top of page

Avoiding Aches and Pains when Raking Leaves this Fall

As the cooler temps and shorter days are here, most of us are rushing to squeeze in any last opportunity we can to enjoy the outdoors. What better way to accomplish this than by tidying up the yard after the leaves have fallen and accumulated into mounds of what seems like endless labor.

Love it or hate it, raking leaves makes for a great way to exercise and

get some fresh air, though if done without the right care or attention,

your body can be at serious risk of strains and pains.

Given the repetitive nature of motions and excessive loads associated

with this activity, it’s important to follow techniques that promote proper

posture and body mechanics.

Here are some tips to make raking leaves easier on your body:

Stretch beforehand

Incorporate at least 10-15 minutes of stretching before hitting the

yard to loosen up your muscles and joints. Be sure to focus on

your wrists, hands, neck, shoulders, back and hips.

Choosing the right equipment

Choose a rake made of bamboo, flexible plastic or flexible steel and avoid getting one that’s proportionate to your body size to avoid having to overcompensate your posture.

Wear appropriate footwear

Be sure to wear shoes or boots with good support and skid-resistant soles. More support will give you more stability, and non-slip soles will minimize sliding out on wet leaves.

Protect your eyes and hands

It’s important to wear gloves to avoid damaging your hands and spreading possible irritants. It’s also crucial to wear protective eyewear to reduce the amount of dust, dirt or other particles that can irritate your eyes.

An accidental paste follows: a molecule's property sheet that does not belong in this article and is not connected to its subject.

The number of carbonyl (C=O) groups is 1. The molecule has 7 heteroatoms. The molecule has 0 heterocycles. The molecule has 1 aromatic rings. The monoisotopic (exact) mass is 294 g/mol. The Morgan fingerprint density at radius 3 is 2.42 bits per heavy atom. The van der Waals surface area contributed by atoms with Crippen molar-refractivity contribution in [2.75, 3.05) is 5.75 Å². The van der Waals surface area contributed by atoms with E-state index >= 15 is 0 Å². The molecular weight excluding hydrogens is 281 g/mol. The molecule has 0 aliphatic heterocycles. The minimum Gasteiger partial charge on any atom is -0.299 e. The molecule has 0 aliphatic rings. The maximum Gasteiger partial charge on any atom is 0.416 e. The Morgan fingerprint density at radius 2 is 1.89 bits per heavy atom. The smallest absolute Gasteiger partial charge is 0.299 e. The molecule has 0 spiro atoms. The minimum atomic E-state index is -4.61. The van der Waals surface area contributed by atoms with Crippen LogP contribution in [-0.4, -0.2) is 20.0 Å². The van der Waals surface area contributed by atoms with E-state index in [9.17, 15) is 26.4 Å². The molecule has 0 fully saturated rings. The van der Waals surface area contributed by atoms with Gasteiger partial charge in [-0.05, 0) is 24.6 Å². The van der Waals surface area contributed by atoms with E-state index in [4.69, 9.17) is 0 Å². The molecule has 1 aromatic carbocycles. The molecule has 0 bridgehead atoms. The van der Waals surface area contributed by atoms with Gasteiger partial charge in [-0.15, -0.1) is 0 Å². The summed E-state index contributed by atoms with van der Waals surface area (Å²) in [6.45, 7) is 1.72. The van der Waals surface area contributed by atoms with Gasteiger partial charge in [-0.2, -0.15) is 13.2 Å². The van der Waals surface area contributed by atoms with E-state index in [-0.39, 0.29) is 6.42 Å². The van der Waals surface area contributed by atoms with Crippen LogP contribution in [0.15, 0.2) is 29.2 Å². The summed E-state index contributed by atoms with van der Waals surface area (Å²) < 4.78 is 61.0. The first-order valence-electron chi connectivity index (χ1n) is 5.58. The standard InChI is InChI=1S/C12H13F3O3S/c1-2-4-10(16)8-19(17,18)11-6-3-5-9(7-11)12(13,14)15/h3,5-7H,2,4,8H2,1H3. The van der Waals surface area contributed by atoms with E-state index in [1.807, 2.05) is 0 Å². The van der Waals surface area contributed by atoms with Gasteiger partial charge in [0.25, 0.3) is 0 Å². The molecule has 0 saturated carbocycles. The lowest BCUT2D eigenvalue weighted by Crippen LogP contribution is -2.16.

It’s all in the form

To help avoid strain, keep your weight centered and legs bent. When in motion, rather than twisting your waist, place one foot ahead of the other in the direction you are raking - this allows for a natural shift forwards and backwards. And when pulling the leaves, keep the rake close to your body to avoid any unnecessary loads on your spine.

Switch it up

Swap the positioning of your hands to avoid repetitive twisting of the waist and reduce muscle exhaustion. And be sure to keep your hands spread apart to help with downward force of the rake – doing this will also allow your arms and legs to assume more load than your spine.

Use your knees

When lifting and unloading leaves into yard bags, keep your back straight and bend with your knees and hips. Let your legs do the work, not your back.

Pace yourself

Respect your limits by taking frequent breaks to avoid overexertion – an ailment commonly associated with repetitive activities.

Stay hydrated

Although it may be cool outside, you’ll still most likely be working up a sweat, so stay hydrated. Staying hydrated is also a great way to decrease joint pain.

2 views0 comments

Recent Posts

See All

What to Expect With Physical Therapy

It’s your first time going to physical therapy, you might be nervous, hurting, and unsure of what to expect. What do you wear? What do you wear/need? Well, let me walk you through a few things on what


bottom of page